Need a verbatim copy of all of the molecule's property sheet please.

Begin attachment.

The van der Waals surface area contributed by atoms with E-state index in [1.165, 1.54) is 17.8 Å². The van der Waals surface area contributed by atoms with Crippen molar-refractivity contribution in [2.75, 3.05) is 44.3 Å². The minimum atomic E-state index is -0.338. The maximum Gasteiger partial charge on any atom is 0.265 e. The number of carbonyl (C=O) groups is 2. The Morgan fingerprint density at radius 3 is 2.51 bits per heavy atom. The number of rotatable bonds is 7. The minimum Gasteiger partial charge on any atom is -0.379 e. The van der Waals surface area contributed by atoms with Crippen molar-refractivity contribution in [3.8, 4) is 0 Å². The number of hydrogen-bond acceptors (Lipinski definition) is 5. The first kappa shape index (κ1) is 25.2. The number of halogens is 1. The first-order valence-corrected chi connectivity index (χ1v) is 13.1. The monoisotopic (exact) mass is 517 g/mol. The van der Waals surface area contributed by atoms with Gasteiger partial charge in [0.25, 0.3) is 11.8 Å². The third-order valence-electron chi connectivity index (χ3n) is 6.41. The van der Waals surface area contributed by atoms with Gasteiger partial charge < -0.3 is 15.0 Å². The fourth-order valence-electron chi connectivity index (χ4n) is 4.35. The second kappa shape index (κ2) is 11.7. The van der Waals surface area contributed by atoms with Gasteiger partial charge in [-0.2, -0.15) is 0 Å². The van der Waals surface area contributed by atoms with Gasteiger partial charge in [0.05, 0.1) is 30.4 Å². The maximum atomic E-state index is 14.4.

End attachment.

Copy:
The van der Waals surface area contributed by atoms with E-state index in [1.165, 1.54) is 17.8 Å². The van der Waals surface area contributed by atoms with Crippen molar-refractivity contribution in [2.75, 3.05) is 44.3 Å². The minimum atomic E-state index is -0.338. The maximum Gasteiger partial charge on any atom is 0.265 e. The number of carbonyl (C=O) groups is 2. The Morgan fingerprint density at radius 3 is 2.51 bits per heavy atom. The number of rotatable bonds is 7. The minimum Gasteiger partial charge on any atom is -0.379 e. The van der Waals surface area contributed by atoms with Crippen molar-refractivity contribution in [3.8, 4) is 0 Å². The number of hydrogen-bond acceptors (Lipinski definition) is 5. The first kappa shape index (κ1) is 25.2. The number of halogens is 1. The first-order valence-corrected chi connectivity index (χ1v) is 13.1. The monoisotopic (exact) mass is 517 g/mol. The van der Waals surface area contributed by atoms with Gasteiger partial charge in [0.25, 0.3) is 11.8 Å². The third-order valence-electron chi connectivity index (χ3n) is 6.41. The van der Waals surface area contributed by atoms with Gasteiger partial charge < -0.3 is 15.0 Å². The fourth-order valence-electron chi connectivity index (χ4n) is 4.35. The second kappa shape index (κ2) is 11.7. The van der Waals surface area contributed by atoms with Gasteiger partial charge in [-0.2, -0.15) is 0 Å². The van der Waals surface area contributed by atoms with Gasteiger partial charge in [0.05, 0.1) is 30.4 Å². The maximum atomic E-state index is 14.4.